In the late 90s and early 2000, most Kenyans had an unending love affair with Nokia phones that unfortunately did not last. But this could be rekindled, according to the firm’s global marketer HMD Global. Financial Standard spoke to its East Africa Senior Business Manager about the brand’s aggressive re-entry.
How has business been since your relaunch three years ago?
Nokia phones have always been there except for our smartphone story which is slowly but surely cutting a niche in the crowded space. This is attributed to our unique value proposition embodied in the pure, secure, and up-to-date slogan. The phone does not come with too many and unnecessary applications. Moreover, the things that mattered to Nokia over 15 years ago are still core. We ride on durability, affordability, reliability and to adaptability so that the buyer has the best possible experience throughout the life of the phone. Secure and up-to-date means smartphones come with monthly security updates for up to three years, together with an arrangement for updating the operating system for two years. It also comes with the latest android operating system with Artificial Intelligence capabilities.
Your phones are seen as being out of the reach of the average Kenyan. What are you doing about it?
That was before but now, our phones are some of the most affordable in the market. Even the latest Nokia 3310 is still cheap compared to back in the days where it was going at not less than Sh15,000. So if it is said that our phones are gradually becoming inaccessible, the journey suggests otherwise. Moreover, our entry-level phones go for as low as Sh1, 500. Thus, we are not becoming “luxurious” as it is being claimed.
What would make a Kenyan opt for the latest Nokia brand?
We believe in providing a premium experience at different price points. So irrespective of whether it is a feature phone or an entry smart device, or a mid-range device, they always come with updated features. For Kenyans who want to upgrade from mere feature phones to smart ones, they can start with Nokia 1, Nokia 2 or depending on how deep their pockets are, they can go for 7 Plus or 3.2 and 4.2 with Artificial Intelligence. Nokia 9 is our flagship model going at about Sh69,000.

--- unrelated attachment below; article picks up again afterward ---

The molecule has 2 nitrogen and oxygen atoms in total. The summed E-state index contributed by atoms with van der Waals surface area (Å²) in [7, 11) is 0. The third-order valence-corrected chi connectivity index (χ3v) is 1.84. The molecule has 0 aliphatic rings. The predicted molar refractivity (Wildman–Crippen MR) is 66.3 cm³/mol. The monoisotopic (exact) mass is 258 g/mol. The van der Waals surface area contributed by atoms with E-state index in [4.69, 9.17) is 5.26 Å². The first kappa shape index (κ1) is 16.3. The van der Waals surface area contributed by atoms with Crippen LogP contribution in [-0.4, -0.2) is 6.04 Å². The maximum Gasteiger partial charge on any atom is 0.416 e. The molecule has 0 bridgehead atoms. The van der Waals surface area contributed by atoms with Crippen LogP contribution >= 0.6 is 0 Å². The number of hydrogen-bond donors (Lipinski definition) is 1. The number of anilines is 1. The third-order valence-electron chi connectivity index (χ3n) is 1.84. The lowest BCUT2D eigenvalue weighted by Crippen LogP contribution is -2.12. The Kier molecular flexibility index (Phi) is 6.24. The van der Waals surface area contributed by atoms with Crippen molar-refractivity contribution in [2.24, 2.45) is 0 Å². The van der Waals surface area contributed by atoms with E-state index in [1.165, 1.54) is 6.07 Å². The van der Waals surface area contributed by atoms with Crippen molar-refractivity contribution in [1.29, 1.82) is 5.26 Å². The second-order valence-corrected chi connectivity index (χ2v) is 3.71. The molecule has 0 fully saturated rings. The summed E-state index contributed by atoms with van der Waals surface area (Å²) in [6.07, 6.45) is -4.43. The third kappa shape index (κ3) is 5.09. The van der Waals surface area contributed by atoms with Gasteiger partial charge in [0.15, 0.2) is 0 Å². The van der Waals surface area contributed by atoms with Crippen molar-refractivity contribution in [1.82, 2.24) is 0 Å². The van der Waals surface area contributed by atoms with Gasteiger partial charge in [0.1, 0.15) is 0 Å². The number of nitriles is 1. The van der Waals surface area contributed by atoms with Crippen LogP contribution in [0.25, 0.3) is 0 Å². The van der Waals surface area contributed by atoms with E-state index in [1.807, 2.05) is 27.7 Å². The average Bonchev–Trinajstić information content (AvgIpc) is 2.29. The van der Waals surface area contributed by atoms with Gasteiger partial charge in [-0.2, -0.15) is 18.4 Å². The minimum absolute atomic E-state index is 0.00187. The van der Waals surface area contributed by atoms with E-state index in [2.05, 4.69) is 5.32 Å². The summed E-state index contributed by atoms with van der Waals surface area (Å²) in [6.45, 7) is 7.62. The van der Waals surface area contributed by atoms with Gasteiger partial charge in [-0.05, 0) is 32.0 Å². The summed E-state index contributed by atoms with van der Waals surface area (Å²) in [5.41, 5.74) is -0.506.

Would you go lower than that?
We readily would do anything just to cost but not at the expense of quality. Compromising quality is not possible because we have binding international standards around everything we do.
What are you doing to regain your foothold in Kenya and globally?
We have not compromised on the quality and that has really helped us to win fans and gain traction in just a short time. Secondly, we have the widest range of Nokia devices on offer, in the process supporting our claim as the home of Nokia phones.
What are you doing to overcome the competition?
Going by our operating slogan, our smartphones will keep getting better. This will be achieved through constant updates and partnerships aimed at driving availability and affordability.
Which region in the country has taken to your revamped devices?
Adoption has been good across the country, especially in rural areas.
Where is your main base of operation, and why the choice of location?
HMD has offices in more than 80 locations globally. We are represented in all the continents with manufacturing facilities in Vietnam, China, India, Argentina, and Indonesia. Besides, we are headquartered in Espoo, Finland with marketing and design offices in London. Closer home, the sub-Saharan Africa (SSA) region has up to three offices in Kenya, Lagos, and Johannesburg which is our head office for SSA and where our Vice President sits. The East African office covers the Horn of Africa comprising of Ethiopia, Somalia, Eritrea, Djibouti, Kenya, Uganda, and Tanzania. So we are a global firm boasting of the European culture of quality and reliability. Our governing structure is led by the CEO, Vice President, chief finance officer and managers overseeing over 600 employees.
What roles do stakeholders such as Foxconn have in the firm?
Foxconn is one of the shareholders as HMD is the licence holder for - meaning we have permission to design, market and distribute Nokia phones globally.
What’s next for HMD Global?
Since we are constantly innovating and launching, Kenyans will always be apprised of any big development around our devices.
It is about taxation. Our appeal to the State is to cut down the VAT on mobile phones which is currently at about 25 per cent. Many empowered Kenyans now know that good phones are no longer a luxury but a necessity.
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